Shelby Lynne, Merry Christmas
Smooth brass, a warm blanket of a voice, moderately jazzish inflections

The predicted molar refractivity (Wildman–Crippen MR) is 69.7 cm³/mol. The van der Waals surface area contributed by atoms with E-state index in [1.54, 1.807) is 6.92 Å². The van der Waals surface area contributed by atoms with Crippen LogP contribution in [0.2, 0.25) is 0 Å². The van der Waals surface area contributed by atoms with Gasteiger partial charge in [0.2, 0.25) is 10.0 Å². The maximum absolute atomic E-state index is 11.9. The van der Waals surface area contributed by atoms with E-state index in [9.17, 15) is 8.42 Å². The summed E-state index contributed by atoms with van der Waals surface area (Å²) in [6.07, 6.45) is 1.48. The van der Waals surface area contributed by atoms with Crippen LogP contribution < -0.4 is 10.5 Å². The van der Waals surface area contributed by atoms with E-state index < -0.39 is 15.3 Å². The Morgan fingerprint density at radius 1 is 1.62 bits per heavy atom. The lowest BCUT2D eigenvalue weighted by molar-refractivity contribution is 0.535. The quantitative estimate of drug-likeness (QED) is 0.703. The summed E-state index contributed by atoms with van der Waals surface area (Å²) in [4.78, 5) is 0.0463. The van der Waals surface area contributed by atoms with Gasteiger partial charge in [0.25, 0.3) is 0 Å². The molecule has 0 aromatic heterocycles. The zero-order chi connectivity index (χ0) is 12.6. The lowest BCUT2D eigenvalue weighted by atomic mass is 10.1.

Before Shelby Lynne crossed over to the NPR/Adult Alternative/rock critic audience with I Am Shelby Lynne in 1999, she had already been putting out albums for a decade — five of them, all modestly country-charting, and frequently using quaint touches of Tin Pan Alley mint-julep pop and Western swing to fiddle with Nashville formula. That's an aesthetic she returns to on much of 2010's Merry Christmas, her first holiday set: smooth brass, a warm blanket of a voice, moderately jazzish inflections, intermittent molasses-in-December tempos. The album, as tradition dictates, is mostly seasonal standards, though four selections of 11 (or 12, if the opening "Sleigh Ride"/"Winter Wonderland" medley counts as two songs) are either originals or unfamiliar; somewhat poetically, one called "Christmas Time Is Here" precedes a partially talk-sung "Silver Bells" (about "Christmas time in the city"), which precedes one called "Christmas Time Is Coming," an old-timey sort of front-porch bluegrass stomp that ends with a pedal steel secretly whispering notes from "Silent Night." Then comes an almost goth rendition of the dark 1847 hymn "O Holy Night" that really does feel like you've stepped into a small rustic church from the cold, as a pipe organ bangs discordant notes and Lynne mourns "the world in sin and error pining." From there, she manages to diddybop through a standup-bass swing-revival "Santa Claus Is Coming To Town," but then slips into five nearly transcendent minutes of seasonal affective disorder with her own "Xmas," the album's obvious centerpiece, about drowning in Christmas-party cocktails to forget what a jerk Dad was, back in the year when you begged him for that ghetto blaster; she seems to be aiming for an early-'70s soul gloom groove, but she winds up closer to Alan Vega's 1981 "No More Christmas Blues," not a bad place to spend one's besotted afternoon off. Then, curiously enough, without losing the depressive mood, she switches gears to the slow roll call of non-scarlet-schnozzed caribou that starts "Rudolph The Red-Nosed Reindeer." But then Rudolph picks spirits back up, and Lynne ends with two obligatory carols done straight. By that point, you're either unwrapping gifts, or you're face down in the company eggnog bowl.